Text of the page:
Current Research & Projects
Click on the sections below to learn more about the research and projects we are conducting.
- Financial Motivations to Quit Smoking and Prevent Related Economic Costs
The overall goal is to prevent future tobacco-related morbidity, mortality and medical care expenses in all smokers, but especially low-income smokers by adoption of novel, effective prevention measures delivered in non-medical venues. We aim to accomplish this by building the empirical basis and beginning to develop a more effective motivation to quit smoking based on a financial message to quit. Developing such a low-cost, population-based, intervention would expand the number of delivery settings. Such non-medical settings could include grocery stores, banks, check-cashing locations, tax preparation offices, etc., each of which may offer its own teachable moments related to costs of smoking. The financial motivation can be tailored to special populations, e.g., double your tax refund by quitting smoking or save money for your new baby. New venues and use of an effective, low-cost intervention will aid in reducing the smoking rates of low-income smokers and will address disparities in smoking, health and income. Using online web-based experiments and surveys, we will test whether the financial incentive to quit smoking is more effective than the health incentive. We will optimize the financial message by testing the impact of both priming the recipients to think about their financial situation and by tailoring to their specific smoking pattern. Based on the findings and our expertise in addiction treatment and behavioral economics, we will begin to develop a low-cost, intervention for low-income smokers. Effective, population-based approaches reduce the strain on the overburdened health care system, consistent with the emphasis on health care reform and providing prevention programs for low-income communities.collapse
- Incentives to Quit Smoking in CT Medicaid: Role of Medical Homes
This is a $10 Million grant from the U.S. Centers for Medicare and Medicaid Services to the State of Connecticut and will be conducted in collaboration with Yale University, the Hispanic Health Council and other State agencies. Funding comes from the Medicaid Incentives for Prevention of Chronic Diseases grant program. The overall goal of this project is to improve residents' health and lower taxpayer's costs by helping Medicaid patients to quit smoking.
The program aims to significantly reduce smoking rates among the 25-30 percent of Connecticut (CT) Medicaid beneficiaries who smoke. Pregnant women and mothers of newborns and persons with serious mental illness will be a special focus of this program. By delivering incentives within person centered medical homes, obstetrics practices, and local mental health authorities we will leverage important changes to health care delivery under the Affordable Care Act. CT will take a multi-prong approach to smoking cessation, leveraging new comprehensive Medicaid coverage for evidence-based smoking cessation products.
This approach will be comprehensive, evidence-based, widely available to smokers and easily accessible. By including financial incentives to smokers for achieving both process (i.e., attending counseling sessions) and objectively verifiable outcome goals (i.e., smoking cessation) we will increase the quit rate in CT. The program will take a continuous collaborative learning approach, phasing-in services to determine the effectiveness of various approaches, and modifying the program as more is learned over the course of the four year program.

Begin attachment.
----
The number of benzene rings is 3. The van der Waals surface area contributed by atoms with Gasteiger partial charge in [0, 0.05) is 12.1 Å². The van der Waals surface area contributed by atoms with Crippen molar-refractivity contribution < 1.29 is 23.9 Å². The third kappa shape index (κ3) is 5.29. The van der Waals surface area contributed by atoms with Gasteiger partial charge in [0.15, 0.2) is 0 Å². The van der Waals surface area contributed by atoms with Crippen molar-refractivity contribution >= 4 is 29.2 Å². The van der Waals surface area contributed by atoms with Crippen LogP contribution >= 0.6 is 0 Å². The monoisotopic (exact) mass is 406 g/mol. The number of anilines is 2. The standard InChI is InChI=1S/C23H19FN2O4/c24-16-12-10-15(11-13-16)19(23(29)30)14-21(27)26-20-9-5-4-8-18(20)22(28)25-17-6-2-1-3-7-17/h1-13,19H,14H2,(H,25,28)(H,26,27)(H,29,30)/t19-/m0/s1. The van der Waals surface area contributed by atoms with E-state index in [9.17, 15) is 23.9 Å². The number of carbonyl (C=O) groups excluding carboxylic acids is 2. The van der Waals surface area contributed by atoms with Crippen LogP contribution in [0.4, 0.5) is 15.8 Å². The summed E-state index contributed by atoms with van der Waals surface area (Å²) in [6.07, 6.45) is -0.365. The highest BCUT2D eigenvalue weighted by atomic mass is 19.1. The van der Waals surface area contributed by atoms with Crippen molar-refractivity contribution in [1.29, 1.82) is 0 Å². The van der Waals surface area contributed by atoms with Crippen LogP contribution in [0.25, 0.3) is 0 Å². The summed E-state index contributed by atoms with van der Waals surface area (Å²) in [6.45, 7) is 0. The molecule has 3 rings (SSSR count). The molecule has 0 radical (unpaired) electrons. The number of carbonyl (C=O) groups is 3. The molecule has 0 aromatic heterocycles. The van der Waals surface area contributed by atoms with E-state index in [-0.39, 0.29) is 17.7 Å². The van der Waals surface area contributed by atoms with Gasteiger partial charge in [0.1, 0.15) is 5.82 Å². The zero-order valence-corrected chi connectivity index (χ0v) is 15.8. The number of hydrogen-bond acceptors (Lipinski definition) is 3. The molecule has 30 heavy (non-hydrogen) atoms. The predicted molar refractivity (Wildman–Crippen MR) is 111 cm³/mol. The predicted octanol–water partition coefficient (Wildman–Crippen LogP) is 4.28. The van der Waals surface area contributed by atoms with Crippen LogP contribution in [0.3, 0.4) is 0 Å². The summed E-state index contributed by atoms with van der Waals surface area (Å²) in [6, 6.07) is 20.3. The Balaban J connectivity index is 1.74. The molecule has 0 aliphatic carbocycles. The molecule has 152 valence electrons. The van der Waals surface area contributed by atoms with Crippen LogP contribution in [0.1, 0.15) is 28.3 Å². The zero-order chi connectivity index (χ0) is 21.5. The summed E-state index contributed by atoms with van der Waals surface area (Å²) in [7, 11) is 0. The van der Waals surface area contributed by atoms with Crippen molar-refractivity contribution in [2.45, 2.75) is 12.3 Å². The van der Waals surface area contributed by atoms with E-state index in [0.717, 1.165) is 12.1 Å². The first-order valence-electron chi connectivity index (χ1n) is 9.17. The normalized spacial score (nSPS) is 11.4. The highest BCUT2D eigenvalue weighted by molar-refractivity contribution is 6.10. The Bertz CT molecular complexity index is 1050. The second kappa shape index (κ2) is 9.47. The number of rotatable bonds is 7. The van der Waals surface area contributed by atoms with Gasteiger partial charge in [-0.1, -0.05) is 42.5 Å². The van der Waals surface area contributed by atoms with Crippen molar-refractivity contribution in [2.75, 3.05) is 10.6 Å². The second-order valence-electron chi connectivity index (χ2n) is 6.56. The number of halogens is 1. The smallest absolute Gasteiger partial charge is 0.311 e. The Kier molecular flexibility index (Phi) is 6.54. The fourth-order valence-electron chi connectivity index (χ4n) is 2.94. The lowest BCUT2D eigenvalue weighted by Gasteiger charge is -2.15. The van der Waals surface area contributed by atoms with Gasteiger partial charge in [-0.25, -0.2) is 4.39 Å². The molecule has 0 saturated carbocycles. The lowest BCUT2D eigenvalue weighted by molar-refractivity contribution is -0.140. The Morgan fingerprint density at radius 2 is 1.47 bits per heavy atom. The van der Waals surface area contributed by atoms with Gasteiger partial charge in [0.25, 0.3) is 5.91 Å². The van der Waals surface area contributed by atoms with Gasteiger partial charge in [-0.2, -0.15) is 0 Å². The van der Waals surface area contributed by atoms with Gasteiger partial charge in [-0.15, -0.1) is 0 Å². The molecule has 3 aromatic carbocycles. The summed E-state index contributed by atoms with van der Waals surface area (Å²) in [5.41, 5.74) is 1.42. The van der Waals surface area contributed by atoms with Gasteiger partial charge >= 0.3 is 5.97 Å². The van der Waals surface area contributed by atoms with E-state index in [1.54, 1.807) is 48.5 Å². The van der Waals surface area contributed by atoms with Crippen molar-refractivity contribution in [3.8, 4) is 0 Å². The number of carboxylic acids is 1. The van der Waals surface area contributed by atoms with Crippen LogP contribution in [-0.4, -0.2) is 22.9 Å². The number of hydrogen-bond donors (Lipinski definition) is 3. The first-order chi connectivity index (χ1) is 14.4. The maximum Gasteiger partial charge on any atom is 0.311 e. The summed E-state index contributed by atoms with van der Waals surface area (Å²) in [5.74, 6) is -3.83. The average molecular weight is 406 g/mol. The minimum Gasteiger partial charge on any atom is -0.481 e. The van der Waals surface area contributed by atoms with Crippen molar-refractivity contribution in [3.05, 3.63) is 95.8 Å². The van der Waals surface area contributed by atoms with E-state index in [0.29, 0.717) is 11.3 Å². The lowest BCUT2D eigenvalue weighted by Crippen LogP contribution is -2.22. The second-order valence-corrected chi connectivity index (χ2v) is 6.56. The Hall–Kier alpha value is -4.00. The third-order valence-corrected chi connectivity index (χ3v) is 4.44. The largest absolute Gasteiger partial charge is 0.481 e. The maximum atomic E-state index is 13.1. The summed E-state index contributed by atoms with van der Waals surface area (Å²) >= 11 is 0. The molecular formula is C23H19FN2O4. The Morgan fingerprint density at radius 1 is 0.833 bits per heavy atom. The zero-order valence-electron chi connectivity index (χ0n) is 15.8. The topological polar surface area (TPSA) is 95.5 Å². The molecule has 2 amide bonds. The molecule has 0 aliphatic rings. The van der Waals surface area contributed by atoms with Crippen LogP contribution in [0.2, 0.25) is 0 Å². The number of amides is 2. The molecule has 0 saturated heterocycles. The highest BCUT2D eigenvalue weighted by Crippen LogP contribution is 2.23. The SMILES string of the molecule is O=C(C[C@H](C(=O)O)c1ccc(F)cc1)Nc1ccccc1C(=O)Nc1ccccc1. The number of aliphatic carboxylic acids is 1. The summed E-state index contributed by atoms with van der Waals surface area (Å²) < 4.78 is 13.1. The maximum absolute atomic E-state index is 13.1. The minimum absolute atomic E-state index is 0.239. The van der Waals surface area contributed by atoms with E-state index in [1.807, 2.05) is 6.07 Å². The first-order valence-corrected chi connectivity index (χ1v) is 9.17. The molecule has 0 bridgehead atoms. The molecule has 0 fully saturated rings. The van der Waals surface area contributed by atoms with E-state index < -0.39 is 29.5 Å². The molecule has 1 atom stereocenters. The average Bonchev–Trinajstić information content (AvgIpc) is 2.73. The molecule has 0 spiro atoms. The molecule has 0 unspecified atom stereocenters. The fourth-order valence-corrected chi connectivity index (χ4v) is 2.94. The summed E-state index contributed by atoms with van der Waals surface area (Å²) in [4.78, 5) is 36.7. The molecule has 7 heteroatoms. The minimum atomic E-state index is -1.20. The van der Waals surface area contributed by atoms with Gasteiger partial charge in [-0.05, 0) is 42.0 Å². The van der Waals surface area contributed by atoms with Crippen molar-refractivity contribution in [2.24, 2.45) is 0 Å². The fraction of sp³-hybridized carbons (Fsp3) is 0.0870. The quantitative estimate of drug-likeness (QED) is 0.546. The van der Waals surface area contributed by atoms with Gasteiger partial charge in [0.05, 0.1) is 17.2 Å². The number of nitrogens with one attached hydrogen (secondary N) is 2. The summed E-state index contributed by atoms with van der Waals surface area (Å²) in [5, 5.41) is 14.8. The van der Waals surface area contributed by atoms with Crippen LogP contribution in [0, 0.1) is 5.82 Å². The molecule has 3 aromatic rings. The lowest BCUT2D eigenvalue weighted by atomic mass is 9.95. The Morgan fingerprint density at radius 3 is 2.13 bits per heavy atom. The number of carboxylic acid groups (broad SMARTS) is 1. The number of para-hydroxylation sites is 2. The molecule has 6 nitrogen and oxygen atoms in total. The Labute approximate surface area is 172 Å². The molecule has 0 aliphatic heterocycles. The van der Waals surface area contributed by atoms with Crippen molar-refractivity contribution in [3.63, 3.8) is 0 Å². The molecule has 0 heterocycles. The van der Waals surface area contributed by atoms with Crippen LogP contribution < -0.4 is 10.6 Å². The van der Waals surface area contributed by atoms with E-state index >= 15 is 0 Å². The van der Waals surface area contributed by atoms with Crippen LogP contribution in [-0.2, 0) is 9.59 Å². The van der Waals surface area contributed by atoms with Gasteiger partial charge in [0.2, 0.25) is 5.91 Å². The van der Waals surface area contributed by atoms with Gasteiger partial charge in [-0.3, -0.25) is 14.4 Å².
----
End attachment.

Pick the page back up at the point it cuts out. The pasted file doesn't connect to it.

The evaluation plan will be overseen by Yale University, and its co-principal investigators, Drs. Jody Sindelar and Susan Busch, along with Project Coordinator, Mr. Kurt Petschke, from Yale's School of Public Health. Dr. Sindelar will work with the State to help to monitor the incentives. The yearly evaluations will be used as feedback and to continue to design the interventions in response to the findings from the previous evaluations. Dr. Busch will work with the State to help to plan the incentives with respect to the design of the randomization and overall design so that we can assess impact. Yale will consult on complex research design issues in the planning period and also aid in complex issues during the evaluations.collapse
- Addiction, Economics and Policy: Pre-doc T32 Training Grant
A collaborative, predoctoral interdisciplinary training program that will produce scholars who will receive rigorous grounding in an academic discipline (health economics, policy analysis, or organizational theory) and who will acquire extensive training and research experience in addiction.
This training will build on the considerable strengths of current teaching, clinical, and research enterprises at Yale University and will link state-of-the-art methods with some of the nation’s leading clinical and research experts in addiction. The primary focus will be on illicit drugs, tobacco and HIV/AIDS as a critical comorbidity occurring with HIV/AIDS.collapse
- Aging Research at the 2010 through 2014 ASHEcon Biennial Conferences
- We are providing forums, through biennial conferences of the American Society of Health Economists, for presenting emerging ideas, empirical results and methodological advances in health economics research and for facilitating the development of the next generation of health economics scholars.collapse
- National Implementation of Medicare Advantage and Prescription Drug Plan CAHPS Survey
- The major goals are development of data collection guidelines, training materials and procedures, data submission guidelines, a data submission tool, and other materials and procedures necessary to support CMS's national implementation of the Medicare Advantage and the Medicare Prescription Drug Plan CAHPS Survey. This is an award to Harvard from the Rand Corporation with a subaward to Yale.collapse